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“Think like a wise man but communicate in the language of the people.” ~William Butler Yeats
Spoken (and written) language is a marvelous thing. Communication through the interchange of language makes human society possible, even humanness itself. We have all been wielding language our whole lives. Alas, we are terrible at it. Novels, stories, movies and songs: they all chronicle how pathetic we are at communicating. Ironically, our best communicators are the ones writing those novels and stories and movies and songs, the subject matter of which details our repeated failures. Being the most superior of our communicators, one would expect their lives must represent the pinnacle of human communication. In fact, as a group they are infamous for their relationship fiascos.
What goes wrong for them, goes wrong for all. Getting from one end of the four states of communication to the other is like careening down a foggy mountain. There are twists and turns and we can’t see a thing. How does communication take place?
What You Mean
It all begins with what you mean. After all, you have something in mind to say. Oh, you may not have the words yet but you know what you mean.
What You Say
Then you start talking and trouble begins. Maybe it’s because you’re lazy, maybe it’s because you’re rushed or pressured, maybe it is because you’re just not smart enough. But the result is there is a gap between what you mean and what you say. (Dear reader, I do not wish to be too hard on you but you know from what afflictions we suffer.)
What You Hear
What’s said is now said. But the hearer has his own agenda, he has his own points of reference, he has his own dictionary for the words you used. If you are really honest with yourself, you probably don’t even hear the words that are said to you, you just hear some of them and fill in the rest with what you expect they might have said.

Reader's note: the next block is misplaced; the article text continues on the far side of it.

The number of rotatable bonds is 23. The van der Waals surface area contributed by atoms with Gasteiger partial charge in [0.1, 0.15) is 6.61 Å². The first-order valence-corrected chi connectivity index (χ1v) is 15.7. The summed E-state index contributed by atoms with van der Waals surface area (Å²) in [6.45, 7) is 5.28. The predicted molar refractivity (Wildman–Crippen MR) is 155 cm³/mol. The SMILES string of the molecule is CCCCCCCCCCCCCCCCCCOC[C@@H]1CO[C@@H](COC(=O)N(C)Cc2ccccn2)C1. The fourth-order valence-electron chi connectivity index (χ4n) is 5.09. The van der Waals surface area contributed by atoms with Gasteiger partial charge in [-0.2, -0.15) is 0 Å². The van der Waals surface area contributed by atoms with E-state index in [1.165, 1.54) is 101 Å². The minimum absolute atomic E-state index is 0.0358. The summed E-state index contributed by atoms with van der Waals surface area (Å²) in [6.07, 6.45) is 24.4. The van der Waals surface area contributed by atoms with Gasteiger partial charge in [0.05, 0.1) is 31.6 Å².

What You Understand
You know (or at least you think you know) what you heard. But you don’t stop there. You now “translate” it into what you are sure they meant, or what you would like them to have meant.
“It’s a wild ride from “meant” to “said” to “heard” to “understood”.” click to tweet
If we can tighten up this trip from “meant” to “said” to “heard” to “understood”, communication can make colossal strides. Take responsibility for all communication, both as the transmitter and as the receiver. Take note, no, take responsibility when someone misunderstands, when someone mishears, and when we speak ineffectively. Instead of asynchronous monologs, strive for actual dialogs. Language separates us from the animals. Poor communication separates us from the angels.
Where have you succeeded at communicating? Share your experiences below by commenting.
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